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Yeshe Dawa, aka the Midnight Baker, is running for Albert-Eden local board

“I don’t think I need to be the loudest person in the room."

Yeshe Dawa, aka the Midnight Baker, is running for Albert-Eden local board

Sep 26, 2019 People

Yeshe Dawa is apologising for talking too much. This is despite the fact I’m visiting her cosy Mt Albert home precisely because I want to hear what she has to say.

She’s not used to talking; she’s more of a listener. She likes to ask gentle, probing questions, and hold your gaze while you answer, hands clasped around a mug of tea and a thoughtful look on her face.

This ability to be quiet, to pull back and listen, is a point of difference Dawa believes will make her an asset if she’s voted onto the Albert-Eden Local Board in the local body elections this October. That and the fact that, at 33, she’s a good deal younger than most local board members.

You might know Dawa as the Midnight Baker. For the past four years she’s run a cafe of the same name on Dominion Rd, and before that she was staying up all night making batch after batch of her signature allergy-friendly Freedom Loaf, sometimes working 70 hours a week or more as the business started to take off. She loves what she does, but she’s recently started wondering whether it’d be worth trying to expand the reach she has in her community. “I know this sounds really sappy, but I hate seeing people suffer,” she tells me. “If I could get into a position where I had a little bit of power over something then I would want to make a system equitable for people. I’m passionate about helping people, and having an effect greater than yourself. I imagine it’s like ripples in a pool, reverberating outwards.”

Dawa, whose father is from Tibet, was born and raised in Dunedin. She has lived in the Albert-Eden area for nearly a decade, and currently flats in a bungalow filled with lush houseplants (not her work she insists — her flatmates have the green thumbs). She shares her home with Josh, her partner of three years, his 10-year-old son, Miles, a couple of other flatmates, including Miles’ mum, and a cat called Gareth Morgan, who, coincidentally, refuses to do anything you want him to and rejects most overtures of affection.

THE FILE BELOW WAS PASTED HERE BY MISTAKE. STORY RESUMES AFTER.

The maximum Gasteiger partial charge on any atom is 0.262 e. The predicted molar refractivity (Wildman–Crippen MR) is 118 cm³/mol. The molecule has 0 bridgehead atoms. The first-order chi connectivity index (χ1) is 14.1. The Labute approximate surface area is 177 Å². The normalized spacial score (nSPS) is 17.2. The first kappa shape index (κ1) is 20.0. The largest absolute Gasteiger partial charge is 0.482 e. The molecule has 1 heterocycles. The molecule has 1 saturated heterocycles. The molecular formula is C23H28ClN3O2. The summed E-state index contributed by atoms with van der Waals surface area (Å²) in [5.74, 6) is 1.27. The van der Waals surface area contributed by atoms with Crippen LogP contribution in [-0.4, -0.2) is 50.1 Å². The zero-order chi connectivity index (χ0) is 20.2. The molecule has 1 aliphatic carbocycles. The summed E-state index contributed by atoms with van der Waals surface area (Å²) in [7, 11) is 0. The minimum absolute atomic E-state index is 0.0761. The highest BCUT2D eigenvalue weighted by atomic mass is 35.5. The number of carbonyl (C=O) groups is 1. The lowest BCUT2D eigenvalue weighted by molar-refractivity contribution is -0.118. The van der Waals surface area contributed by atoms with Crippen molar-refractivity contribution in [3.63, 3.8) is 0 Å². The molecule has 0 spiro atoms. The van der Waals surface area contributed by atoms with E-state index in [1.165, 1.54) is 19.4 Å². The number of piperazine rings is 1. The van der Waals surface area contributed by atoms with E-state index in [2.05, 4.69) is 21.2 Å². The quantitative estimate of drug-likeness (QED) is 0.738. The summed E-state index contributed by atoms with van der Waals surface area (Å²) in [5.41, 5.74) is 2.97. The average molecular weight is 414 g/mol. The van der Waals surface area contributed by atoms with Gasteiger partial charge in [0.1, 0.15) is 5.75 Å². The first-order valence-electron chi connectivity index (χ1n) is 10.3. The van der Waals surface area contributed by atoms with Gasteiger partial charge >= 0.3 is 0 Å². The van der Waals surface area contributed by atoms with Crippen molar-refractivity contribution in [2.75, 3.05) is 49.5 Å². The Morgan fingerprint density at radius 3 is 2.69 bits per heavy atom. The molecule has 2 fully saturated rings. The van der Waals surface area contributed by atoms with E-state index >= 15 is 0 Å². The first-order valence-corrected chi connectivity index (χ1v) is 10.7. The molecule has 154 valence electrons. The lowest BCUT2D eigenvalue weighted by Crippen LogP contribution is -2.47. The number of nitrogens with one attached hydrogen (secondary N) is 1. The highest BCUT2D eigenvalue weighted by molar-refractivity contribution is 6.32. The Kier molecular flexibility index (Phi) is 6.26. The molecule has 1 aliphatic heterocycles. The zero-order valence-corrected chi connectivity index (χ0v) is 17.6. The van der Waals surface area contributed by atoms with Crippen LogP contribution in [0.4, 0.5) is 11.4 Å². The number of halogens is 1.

Dawa insistes the lush plants are the work of her flatmates. Photo: Nicole Hunt
Dawa insistes the lush plants are the work of her flatmates. Photo: Nicole Hunt

Dawa is standing in the Maungawhau subdivision of the Albert-Eden Local Board for City Vision, the Labour-Green Party centre-left council-level coalition. She has ties to the Greens, having appeared in ad campaigns for the party last election, but has not been actively involved in politics before. A friend in the Greens suggested she’d be great on the local board, and though she was busy running Midnight Baker, the idea appealed. In late July, she decided to throw her name in the ring. She’s campaigning with four other City Vision candidates in Maungawhau, vying for votes in the suburbs of Mt Eden, Kingsland, Balmoral, Epsom and Greenlane.

Like an increasing number of millennials, Dawa is conflicted about whether or not to have children, as she’s not sure what kind of world they’ll be growing up in. The areas she cares most about (new and better recycling facilities, improved cycleways, social equity) are all informed by her fears about the changing climate.

Talking to Dawa, you don’t get the impression she’s embarking on some ambitious pivot to politics. She’s not coming out swinging on major issues, and tends toward emphasising her eagerness to learn, rather than coming in with all the answers. Which is fine — local-board work is, after all, about the unremarkable and yet essential minutiae of everyday life, not the heavily politicised big-ticket issues of the Government or Auckland Council. “One of my strengths is I listen well — I give people the space and time to express themselves and get their point across,” she says. “I don’t think I need to be the loudest person in the room. There are advantages to just being someone who can stand back and assess and contemplate how you’re going to do things.”

She’s also confident her relative youth and experience as a business owner will bring a fresh perspective to the local board. A report by Stuff’s Charlie Mitchell in August found it was more likely for a councillor to be named John than to be born after 1980 in this country, and though local boards tend to skew slightly younger and more female, their makeup is still generally less diverse than the communities they serve.

“Before I got involved in the elections, I looked at my local board, and I saw years of experience but I couldn’t see myself, I couldn’t see the wider community,” Dawa says. “The younger generations that are going to be the most affected by climate change, the renters who are priced out of the market, the people from all of the different backgrounds the community is made up of.” She knows the current local board members work hard and care deeply about the community, “but it would still be great to see more diverse representation alongside such experience and I’m hoping I can offer that by standing.”

Auckland local body election voting opens on 20 September and closes on 12 October.

This piece originally appeared in the September-October 2019 issue of Metro magazine, with the headline “Listening and learning”.


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